The purpose of this paper is to examine the pattern of outward foreign direct investment (FDI) by Irish MNCs, and more specifically, to investigate their approach to human capital development and how these correspond to foreign MNCs in Ireland. In particular, it seeks to investigate training and development expenditure, adoption of succession planning, use of formal development programmes for senior management “potential”, and also the presence of a specific “key group” development programme.
Data were obtained through the largest, most representative study ever conducted on multinational companies (MNCs) in Ireland. The most senior human resources practitioner in these firms completed a questionnaire, through the personal interview medium, on various facets of their human resource management (HRM) practices. In total 260 usable interviews were completed equating to an overall response rate of 63 per cent. This represents a 78 per cent response rate for Irish MNCs, the primary focus of this paper, and 60 per cent for foreign MNCs.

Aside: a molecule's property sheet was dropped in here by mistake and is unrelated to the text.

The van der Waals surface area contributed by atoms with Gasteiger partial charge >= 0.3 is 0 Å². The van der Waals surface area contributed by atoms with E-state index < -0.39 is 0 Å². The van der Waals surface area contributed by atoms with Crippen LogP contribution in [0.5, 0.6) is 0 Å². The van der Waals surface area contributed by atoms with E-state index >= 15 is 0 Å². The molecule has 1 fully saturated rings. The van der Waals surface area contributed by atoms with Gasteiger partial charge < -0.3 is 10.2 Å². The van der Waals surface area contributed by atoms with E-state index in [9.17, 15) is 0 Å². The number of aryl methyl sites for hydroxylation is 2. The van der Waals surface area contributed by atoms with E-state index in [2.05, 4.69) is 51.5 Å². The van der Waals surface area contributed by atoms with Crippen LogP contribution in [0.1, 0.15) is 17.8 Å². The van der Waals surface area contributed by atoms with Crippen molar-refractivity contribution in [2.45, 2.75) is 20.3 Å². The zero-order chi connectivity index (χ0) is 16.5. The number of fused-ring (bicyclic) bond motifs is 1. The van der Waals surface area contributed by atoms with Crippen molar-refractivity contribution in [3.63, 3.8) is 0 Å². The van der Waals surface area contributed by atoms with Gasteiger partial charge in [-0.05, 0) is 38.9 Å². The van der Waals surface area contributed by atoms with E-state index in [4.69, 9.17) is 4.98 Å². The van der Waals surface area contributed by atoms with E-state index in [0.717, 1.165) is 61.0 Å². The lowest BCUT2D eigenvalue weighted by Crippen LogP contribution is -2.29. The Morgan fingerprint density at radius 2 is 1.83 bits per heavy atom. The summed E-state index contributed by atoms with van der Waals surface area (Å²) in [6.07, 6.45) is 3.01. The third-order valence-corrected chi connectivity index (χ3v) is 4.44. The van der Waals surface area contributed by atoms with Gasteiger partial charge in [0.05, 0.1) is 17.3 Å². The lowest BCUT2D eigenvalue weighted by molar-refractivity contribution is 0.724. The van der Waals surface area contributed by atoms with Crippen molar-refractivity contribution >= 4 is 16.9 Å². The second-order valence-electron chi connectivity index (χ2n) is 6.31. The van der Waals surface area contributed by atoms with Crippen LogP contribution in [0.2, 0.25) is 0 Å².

Overall, Irish MNCs tend to compare favourably with their foreign counterparts in terms of the human capital development mechanisms examined. Only one statistically significant association was found regarding differences between Irish and foreign owned MNCs, Irish MNCs were found to be significantly less likely to have formal management development programmes.
The study is the first large scale, representative survey to be conducted on MNCs in Ireland helping to address the research lacuna on Irish owned MNCs.
McDonnell, A. (2008), "Outward foreign direct investment and human capital development: A small country perspective", Journal of European Industrial Training, Vol. 32 No. 6, pp. 452-471. https://doi.org/10.1108/03090590810886562Download as .RIS
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